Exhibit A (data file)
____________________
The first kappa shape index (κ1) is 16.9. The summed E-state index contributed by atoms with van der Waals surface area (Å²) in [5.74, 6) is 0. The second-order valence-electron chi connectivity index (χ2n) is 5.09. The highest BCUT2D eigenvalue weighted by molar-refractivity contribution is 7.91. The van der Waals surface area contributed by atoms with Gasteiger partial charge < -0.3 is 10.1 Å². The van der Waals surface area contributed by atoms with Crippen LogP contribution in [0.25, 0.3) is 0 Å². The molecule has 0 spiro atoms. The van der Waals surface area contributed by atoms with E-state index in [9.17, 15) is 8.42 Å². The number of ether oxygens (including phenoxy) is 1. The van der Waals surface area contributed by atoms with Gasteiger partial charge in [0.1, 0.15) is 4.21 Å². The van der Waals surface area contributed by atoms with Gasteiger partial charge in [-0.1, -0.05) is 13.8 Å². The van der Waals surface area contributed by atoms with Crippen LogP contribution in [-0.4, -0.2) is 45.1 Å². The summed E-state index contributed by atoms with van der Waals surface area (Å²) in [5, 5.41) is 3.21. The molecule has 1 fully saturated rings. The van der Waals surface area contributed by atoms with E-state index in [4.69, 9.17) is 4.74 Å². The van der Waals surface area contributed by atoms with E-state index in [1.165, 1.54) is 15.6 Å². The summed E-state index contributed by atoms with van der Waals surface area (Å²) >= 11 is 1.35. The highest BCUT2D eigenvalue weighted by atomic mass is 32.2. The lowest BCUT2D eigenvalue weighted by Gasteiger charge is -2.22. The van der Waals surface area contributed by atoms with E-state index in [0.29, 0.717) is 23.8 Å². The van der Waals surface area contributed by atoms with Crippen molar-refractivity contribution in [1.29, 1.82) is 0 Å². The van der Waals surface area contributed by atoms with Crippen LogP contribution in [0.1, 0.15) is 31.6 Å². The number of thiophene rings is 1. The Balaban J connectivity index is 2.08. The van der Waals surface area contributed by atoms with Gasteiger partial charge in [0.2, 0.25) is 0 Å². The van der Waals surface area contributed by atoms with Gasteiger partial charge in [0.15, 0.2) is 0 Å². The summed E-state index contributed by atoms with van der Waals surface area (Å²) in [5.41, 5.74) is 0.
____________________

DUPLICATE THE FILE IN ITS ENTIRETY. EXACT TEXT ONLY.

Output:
The first kappa shape index (κ1) is 16.9. The summed E-state index contributed by atoms with van der Waals surface area (Å²) in [5.74, 6) is 0. The second-order valence-electron chi connectivity index (χ2n) is 5.09. The highest BCUT2D eigenvalue weighted by molar-refractivity contribution is 7.91. The van der Waals surface area contributed by atoms with Gasteiger partial charge < -0.3 is 10.1 Å². The van der Waals surface area contributed by atoms with Crippen LogP contribution in [0.25, 0.3) is 0 Å². The molecule has 0 spiro atoms. The van der Waals surface area contributed by atoms with E-state index in [9.17, 15) is 8.42 Å². The number of ether oxygens (including phenoxy) is 1. The van der Waals surface area contributed by atoms with Gasteiger partial charge in [0.1, 0.15) is 4.21 Å². The van der Waals surface area contributed by atoms with Gasteiger partial charge in [-0.1, -0.05) is 13.8 Å². The van der Waals surface area contributed by atoms with Crippen LogP contribution in [-0.4, -0.2) is 45.1 Å². The summed E-state index contributed by atoms with van der Waals surface area (Å²) in [5, 5.41) is 3.21. The molecule has 1 fully saturated rings. The van der Waals surface area contributed by atoms with E-state index in [4.69, 9.17) is 4.74 Å². The van der Waals surface area contributed by atoms with E-state index in [1.165, 1.54) is 15.6 Å². The summed E-state index contributed by atoms with van der Waals surface area (Å²) >= 11 is 1.35. The highest BCUT2D eigenvalue weighted by atomic mass is 32.2. The lowest BCUT2D eigenvalue weighted by Gasteiger charge is -2.22. The van der Waals surface area contributed by atoms with E-state index in [0.29, 0.717) is 23.8 Å². The van der Waals surface area contributed by atoms with Crippen molar-refractivity contribution in [1.29, 1.82) is 0 Å². The van der Waals surface area contributed by atoms with Crippen LogP contribution in [0.1, 0.15) is 31.6 Å². The number of thiophene rings is 1. The Balaban J connectivity index is 2.08. The van der Waals surface area contributed by atoms with Gasteiger partial charge in [0.2, 0.25) is 0 Å². The van der Waals surface area contributed by atoms with Gasteiger partial charge in [0.15, 0.2) is 0 Å². The summed E-state index contributed by atoms with van der Waals surface area (Å²) in [5.41, 5.74) is 0.